Full bibliographic informationThe study was published in the Journal of the American Chemical Society on 21 July 2012 [1].

1. C.L. Heinecke, T.W. Ni, S.A. Malola, V.P. Mäkinen, O.A. Wong, H. Häkkinen and C.J. Ackerson, "Structural and theoretical basis for ligand exchange on thiolate monolayer protected gold nanoclusters", J. Am. Chem. Soc., published online July 21, 2012 (http://pubs.acs.org/doi/abs/10.1021/ja3032339).

2. P.D. Jadzinsky, G. Calero, C.J. Ackerson, D.A. Bushnell and R.D. Kornberg, "Structure of a thiol monolayer-protected gold nanoparticle at 1.1. Ångstrom resolution", Science 318, 430 (2007) (http://www.sciencemag.org/content/318/5849/430.abstract).

3. M. Walter, J. Akola, O. Lopez-Acevedo, P. D. Jadzinsky, G. Calero, C. J. Ackerson, R. L. Whetten, H. Grönbeck, H. Häkkinen, "A unified view of ligand-protected gold clusters as superatom complexes", Proc. Natl. Acad. Sci. (USA) 105, 9157 (2008) (http://www.pnas.org/content/105/27/9157). See also http://gtresearchnews.gatech.edu/newsrelease/gold-nanoclusters.htm.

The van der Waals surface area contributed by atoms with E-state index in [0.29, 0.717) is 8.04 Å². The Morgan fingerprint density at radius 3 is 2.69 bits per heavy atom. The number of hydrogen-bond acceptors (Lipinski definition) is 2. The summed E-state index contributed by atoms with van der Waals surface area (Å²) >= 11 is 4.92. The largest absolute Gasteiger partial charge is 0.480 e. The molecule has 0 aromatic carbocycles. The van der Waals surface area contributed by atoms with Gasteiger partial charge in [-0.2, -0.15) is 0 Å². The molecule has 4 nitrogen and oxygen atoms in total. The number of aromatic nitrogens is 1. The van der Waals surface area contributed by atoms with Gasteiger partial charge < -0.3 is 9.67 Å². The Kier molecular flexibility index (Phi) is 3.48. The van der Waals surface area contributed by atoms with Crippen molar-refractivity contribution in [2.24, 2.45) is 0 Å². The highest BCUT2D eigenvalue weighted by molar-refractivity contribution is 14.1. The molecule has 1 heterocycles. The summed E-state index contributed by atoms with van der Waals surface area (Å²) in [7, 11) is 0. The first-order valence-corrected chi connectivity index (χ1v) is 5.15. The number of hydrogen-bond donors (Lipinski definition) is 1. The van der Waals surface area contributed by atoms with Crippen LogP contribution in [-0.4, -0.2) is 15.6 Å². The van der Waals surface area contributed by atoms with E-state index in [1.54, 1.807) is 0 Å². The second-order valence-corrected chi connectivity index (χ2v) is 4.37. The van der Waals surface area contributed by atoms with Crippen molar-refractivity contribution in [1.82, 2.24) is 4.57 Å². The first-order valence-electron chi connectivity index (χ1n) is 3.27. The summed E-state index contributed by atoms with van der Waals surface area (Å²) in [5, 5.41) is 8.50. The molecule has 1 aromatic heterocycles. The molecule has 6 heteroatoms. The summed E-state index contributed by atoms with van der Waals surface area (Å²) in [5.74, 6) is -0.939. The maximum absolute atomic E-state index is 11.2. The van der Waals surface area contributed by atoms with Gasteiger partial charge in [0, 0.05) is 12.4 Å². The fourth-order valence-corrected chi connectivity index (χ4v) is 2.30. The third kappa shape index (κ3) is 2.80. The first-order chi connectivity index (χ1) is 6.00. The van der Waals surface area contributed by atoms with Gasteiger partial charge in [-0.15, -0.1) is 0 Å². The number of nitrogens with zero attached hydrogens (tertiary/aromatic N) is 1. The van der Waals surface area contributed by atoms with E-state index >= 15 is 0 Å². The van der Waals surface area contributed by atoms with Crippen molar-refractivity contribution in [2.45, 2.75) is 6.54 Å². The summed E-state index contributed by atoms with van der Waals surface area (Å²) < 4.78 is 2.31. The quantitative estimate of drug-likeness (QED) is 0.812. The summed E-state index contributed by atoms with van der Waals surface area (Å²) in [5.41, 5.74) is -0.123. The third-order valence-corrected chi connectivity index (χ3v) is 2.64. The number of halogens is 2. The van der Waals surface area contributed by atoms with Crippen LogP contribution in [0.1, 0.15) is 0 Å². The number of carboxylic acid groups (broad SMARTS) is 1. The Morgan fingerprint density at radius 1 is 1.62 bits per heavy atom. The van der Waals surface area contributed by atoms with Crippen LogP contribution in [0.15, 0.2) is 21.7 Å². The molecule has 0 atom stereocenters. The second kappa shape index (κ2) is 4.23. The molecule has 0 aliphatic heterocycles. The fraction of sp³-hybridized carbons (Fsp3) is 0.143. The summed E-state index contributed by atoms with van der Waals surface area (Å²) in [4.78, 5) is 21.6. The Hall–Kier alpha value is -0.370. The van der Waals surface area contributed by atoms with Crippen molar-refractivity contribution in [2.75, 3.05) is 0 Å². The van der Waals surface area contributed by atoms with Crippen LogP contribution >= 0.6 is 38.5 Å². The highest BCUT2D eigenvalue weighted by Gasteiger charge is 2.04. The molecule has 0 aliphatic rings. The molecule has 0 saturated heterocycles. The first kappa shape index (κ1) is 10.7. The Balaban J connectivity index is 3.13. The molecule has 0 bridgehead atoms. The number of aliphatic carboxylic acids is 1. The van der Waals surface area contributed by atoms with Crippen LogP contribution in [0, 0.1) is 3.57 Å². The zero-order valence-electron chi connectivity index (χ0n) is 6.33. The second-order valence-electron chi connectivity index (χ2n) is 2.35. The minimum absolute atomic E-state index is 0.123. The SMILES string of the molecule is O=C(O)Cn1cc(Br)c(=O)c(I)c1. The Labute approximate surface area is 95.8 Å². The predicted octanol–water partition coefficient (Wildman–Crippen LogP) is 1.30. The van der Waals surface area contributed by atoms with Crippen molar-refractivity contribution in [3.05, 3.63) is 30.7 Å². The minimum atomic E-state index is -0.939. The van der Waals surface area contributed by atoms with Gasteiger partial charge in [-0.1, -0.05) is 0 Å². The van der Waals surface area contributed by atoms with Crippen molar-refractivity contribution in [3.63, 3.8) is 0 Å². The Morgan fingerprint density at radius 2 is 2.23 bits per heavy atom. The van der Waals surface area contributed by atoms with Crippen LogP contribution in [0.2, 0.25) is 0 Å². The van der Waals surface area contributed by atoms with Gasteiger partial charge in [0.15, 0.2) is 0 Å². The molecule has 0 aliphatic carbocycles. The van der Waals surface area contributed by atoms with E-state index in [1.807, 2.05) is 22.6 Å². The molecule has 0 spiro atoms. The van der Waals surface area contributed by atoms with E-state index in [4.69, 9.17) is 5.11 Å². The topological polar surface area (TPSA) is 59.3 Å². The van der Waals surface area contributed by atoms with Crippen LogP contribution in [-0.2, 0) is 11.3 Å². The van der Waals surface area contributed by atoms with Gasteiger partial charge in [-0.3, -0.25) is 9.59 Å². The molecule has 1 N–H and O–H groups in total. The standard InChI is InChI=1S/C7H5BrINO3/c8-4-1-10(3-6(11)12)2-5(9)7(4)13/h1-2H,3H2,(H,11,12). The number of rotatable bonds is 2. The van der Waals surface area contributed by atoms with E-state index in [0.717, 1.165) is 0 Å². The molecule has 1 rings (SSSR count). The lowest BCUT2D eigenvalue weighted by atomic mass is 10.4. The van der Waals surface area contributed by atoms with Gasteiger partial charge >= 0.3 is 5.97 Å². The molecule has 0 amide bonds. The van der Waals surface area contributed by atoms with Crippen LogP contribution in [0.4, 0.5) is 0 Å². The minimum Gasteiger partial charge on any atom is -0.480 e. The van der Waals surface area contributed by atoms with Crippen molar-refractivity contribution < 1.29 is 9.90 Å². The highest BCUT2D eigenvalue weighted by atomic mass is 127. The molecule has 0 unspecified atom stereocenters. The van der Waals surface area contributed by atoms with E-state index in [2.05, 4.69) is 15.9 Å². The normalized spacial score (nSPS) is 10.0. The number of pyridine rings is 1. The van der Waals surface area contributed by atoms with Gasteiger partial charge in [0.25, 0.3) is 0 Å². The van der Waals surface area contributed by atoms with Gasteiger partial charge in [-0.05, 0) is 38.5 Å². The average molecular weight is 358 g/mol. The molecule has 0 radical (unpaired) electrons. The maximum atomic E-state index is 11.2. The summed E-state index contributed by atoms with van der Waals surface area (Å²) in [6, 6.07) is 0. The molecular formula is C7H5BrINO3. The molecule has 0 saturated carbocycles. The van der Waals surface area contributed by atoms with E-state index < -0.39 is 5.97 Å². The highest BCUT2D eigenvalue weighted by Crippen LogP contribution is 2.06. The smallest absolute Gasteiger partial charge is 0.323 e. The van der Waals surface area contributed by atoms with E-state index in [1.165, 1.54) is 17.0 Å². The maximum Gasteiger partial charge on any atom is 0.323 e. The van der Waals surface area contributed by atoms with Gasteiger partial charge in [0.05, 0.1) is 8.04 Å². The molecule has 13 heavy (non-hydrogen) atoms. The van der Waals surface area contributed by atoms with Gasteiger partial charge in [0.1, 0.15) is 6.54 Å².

####

For more information, please click here

Contacts:
Anita Westerback
+358 (0) 9 7748 8306


Professor Chris Ackerson
Colorado State University
tel. +1 970 491 0521


Professor Hannu Häkkinen
University of Jyväskylä
tel. +358 400 247 973


Academy of Finland Communications
Communications Specialist
Leena Vähäkylä
tel. +358 9 7748 8327

Copyright © AlphaGalileo

If you have a comment, please Contact us.

Issuers of news releases, not 7th Wave, Inc. or Nanotechnology Now, are solely responsible for the accuracy of the content.

Bookmark:
Delicious Digg Newsvine Google Yahoo Reddit Magnoliacom Furl Facebook

Related News Press

News and information

Nano Ruffles in Brain Matter: Freiburg researchers decipher the role of nanostructures around brain cells in central nervous system function October 31st, 2014

Gold nanoparticle chains confine light to the nanoscale October 31st, 2014

'Nanomotor lithography' answers call for affordable, simpler device manufacturing October 31st, 2014

Device invented at Johns Hopkins provides up-close look at cancer on the move: Microscopic view of metastasis could give insight about how to keep cancer in check October 31st, 2014

Amorphous Coordination Polymer Particles as alternative to classical nanoplatforms for nanomedicine October 30th, 2014

Chemistry

First Observation of Electronic Structure in Ag-Rh Alloy Nanoparticles Having Hydrogen Absorbing: Storage Property –Attempting to solve the mystery of why Ag-Rh alloy nanoparticles have a similar property to Pd– October 30th, 2014